Show that every irrational number in $\mathbb{R}$ is the limit of a sequence of rational numbers. Every rational number in $\mathbb{R}$ is the limit of a sequence of irrational numbers.

How can I prove this?

  • 2
    $\begingroup$ Do you know that both $\Bbb Q$ and $\Bbb R - \Bbb Q$ are dense in $\Bbb R$? $\endgroup$ – Dylan Yott Mar 22 '13 at 22:04
  • $\begingroup$ Given an irrational number $x$, can you think of a set of interval $I_i$ containing $x$ and such that the end points of $I_i$ are always rational and the lengths of the intervals $I_i$ tend to 0 as $i$ tends to infinity? $\endgroup$ – Dan Rust Mar 22 '13 at 22:04

All you need is to prove that $\Bbb Q$ and $\mathbb R\setminus\mathbb Q$ are dense in $\Bbb R$. This means (equivalently) that for every pair of reals $x,y$ there exist $r\in\Bbb Q$ and $\ell \in \Bbb R\setminus \Bbb Q$ such that $$x<r<y$$ and $$x<\ell<y$$

For the first, I give you some hints: Hover over the grey areas for extra, possibly spoiling, hints.

$(1)$ Assume that $y-x>1$. Prove there exists an integer $m$ between $x,y$

Look at $\lfloor x\rfloor +1$.

$(2)$ Now, let $x,y$ be such that $y-x>0$. The archimedean property of $\Bbb R$ means that there exists $n$ such that $n(y-x)=ny-nx>1$. Use $(1)$

There exists an integer $m$ between $ny,nx$, from where $nx<m<ny$ or $$x<\frac m n z y$$ and we have found our rational number.

$(3)$ Here, we might use that, say $\sqrt 2$ is irrational. Then since $\sqrt 2 <2$, $\frac{\sqrt 2}2<1$. Then we start with an irrational $\mu\in(0,1)$. Given two rationals, $r,s$ with $r-s>0$, we have that $$0<\mu(r-s)<r-s$$ so that $$s<s+\mu(r-s)<r$$

It suffices to prove that $s+\mu(r-s)$ is irrational. Can you do this?

All the above proves that $\Bbb Q$ and $\Bbb R\setminus \Bbb Q$ are dense in $\Bbb R$. Can you see why?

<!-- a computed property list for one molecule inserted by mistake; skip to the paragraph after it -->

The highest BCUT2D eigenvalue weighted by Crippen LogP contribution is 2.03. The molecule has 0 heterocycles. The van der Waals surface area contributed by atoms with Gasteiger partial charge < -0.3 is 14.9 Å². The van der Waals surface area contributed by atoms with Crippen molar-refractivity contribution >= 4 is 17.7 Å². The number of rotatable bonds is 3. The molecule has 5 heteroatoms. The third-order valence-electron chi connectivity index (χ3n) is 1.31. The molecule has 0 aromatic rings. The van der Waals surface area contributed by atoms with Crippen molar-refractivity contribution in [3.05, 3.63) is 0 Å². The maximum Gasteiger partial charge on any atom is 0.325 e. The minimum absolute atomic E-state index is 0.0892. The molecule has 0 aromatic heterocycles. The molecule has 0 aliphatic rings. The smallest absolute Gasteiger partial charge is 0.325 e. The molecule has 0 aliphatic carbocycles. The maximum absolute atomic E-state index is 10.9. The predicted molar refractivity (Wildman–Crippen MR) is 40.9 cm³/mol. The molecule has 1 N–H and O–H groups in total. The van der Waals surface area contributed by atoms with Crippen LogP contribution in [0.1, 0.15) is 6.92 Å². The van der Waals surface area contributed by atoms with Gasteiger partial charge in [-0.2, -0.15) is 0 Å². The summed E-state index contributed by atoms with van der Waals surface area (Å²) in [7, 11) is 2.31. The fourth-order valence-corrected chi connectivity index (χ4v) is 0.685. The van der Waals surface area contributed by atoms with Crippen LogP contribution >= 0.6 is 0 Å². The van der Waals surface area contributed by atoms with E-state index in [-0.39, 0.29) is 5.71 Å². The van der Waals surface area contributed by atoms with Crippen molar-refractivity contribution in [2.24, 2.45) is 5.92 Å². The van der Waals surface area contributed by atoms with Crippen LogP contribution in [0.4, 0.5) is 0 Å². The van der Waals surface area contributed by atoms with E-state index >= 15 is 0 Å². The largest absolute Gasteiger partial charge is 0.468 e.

Now, if I give you an irrational (or irrationals) $\lambda$, look at the intervals of the form $$\left(\alpha-\frac 1 n,\alpha +\frac 1n \right)$$

and build a sequence of rationals (resp. irrationals) converging to $\alpha$.

  • 1
    $\begingroup$ @Q.matin You're welcome. Glad it helped. $\endgroup$ – Pedro Tamaroff Mar 22 '13 at 22:42
  • $\begingroup$ Peter, so to prove this I just have to essentially show that rational and irrational are dense, and that will complete the proof? $\endgroup$ – Q.matin Mar 22 '13 at 23:12
  • $\begingroup$ @Q.matin If by "this" you mean that any irrational is the limit of a rational sequence and vice versa, yes. $\endgroup$ – Pedro Tamaroff Mar 22 '13 at 23:17
  • 1
    $\begingroup$ Well, since $r_n\in \left(\alpha-\frac 1 n,\alpha+\frac 1n\right)$, we have that $\alpha-\frac 1 n<r_n<\alpha+\frac 1n$. This means that $-\frac 1 n<r_n-\alpha<\frac 1n$, i.e. $|r_n-\alpha|<1/n$. But for any $\epsilon >0$, we can find $N\in\Bbb N$ such that $1/N<\epsilon$ (and thus $1/n<\epsilon$ for $n\geq N$). By the definition of limit of a sequence, $$r_n\to\alpha$$ since we can make $|r_n-\alpha|<\epsilon$ for all $n\geq N$ for any given $\epsilon$. $\endgroup$ – Pedro Tamaroff Mar 22 '13 at 23:30
  • 1
    $\begingroup$ @Q.matin Practice, practice, practice. $\endgroup$ – Pedro Tamaroff Mar 22 '13 at 23:35

Let $\alpha$ be irrational. For each positive integer $n$ there is a least integer $k$ such that $\dfrac{k}{n} > \alpha$, and then this number is rational. You need to prove that this sequence tends to $\alpha$.

Now let $\alpha$ be rational, and repeat the above argument with something like $\dfrac{k\sqrt{2}}{n}$ instead of $\dfrac{k}{n}$. [You'll also need to prove that $\dfrac{k\sqrt{2}}{n}$ is irrational whenever $k \ne 0$, and cook up a way of avoiding having $0$ in the sequence.] Edit: Or consider $\alpha+\frac{\sqrt{2}}{n}$ or something like that, as Cameron Buie suggests in the comments.

The moral of the story is that $\mathbb{Q}$ and $\mathbb{R} \smallsetminus \mathbb{Q}$ are dense in $\mathbb{R}$.

  • $\begingroup$ (+1): It's even easier than that in the second case. If $\alpha$ us rational, then $\alpha+\frac\pi n$ is irrational for all positive integers $n$, and this sequence converges to $\alpha.$ $\endgroup$ – Cameron Buie Mar 22 '13 at 22:07
  • $\begingroup$ Oh yes, that's much more simple, thanks! $\endgroup$ – Clive Newstead Mar 22 '13 at 22:08
  • $\begingroup$ Alright, thanks guys! I am going to try and attempt now. $\endgroup$ – Q.matin Mar 22 '13 at 22:17

For the first, take more and more digits of the decimal expansion.

For the second, if your number is $a$, take $a+e, a+e/10, a+e/100, \ldots$


Your Answer

By clicking “Post Your Answer”, you agree to our terms of service, privacy policy and cookie policy

Not the answer you're looking for? Browse other questions tagged or ask your own question.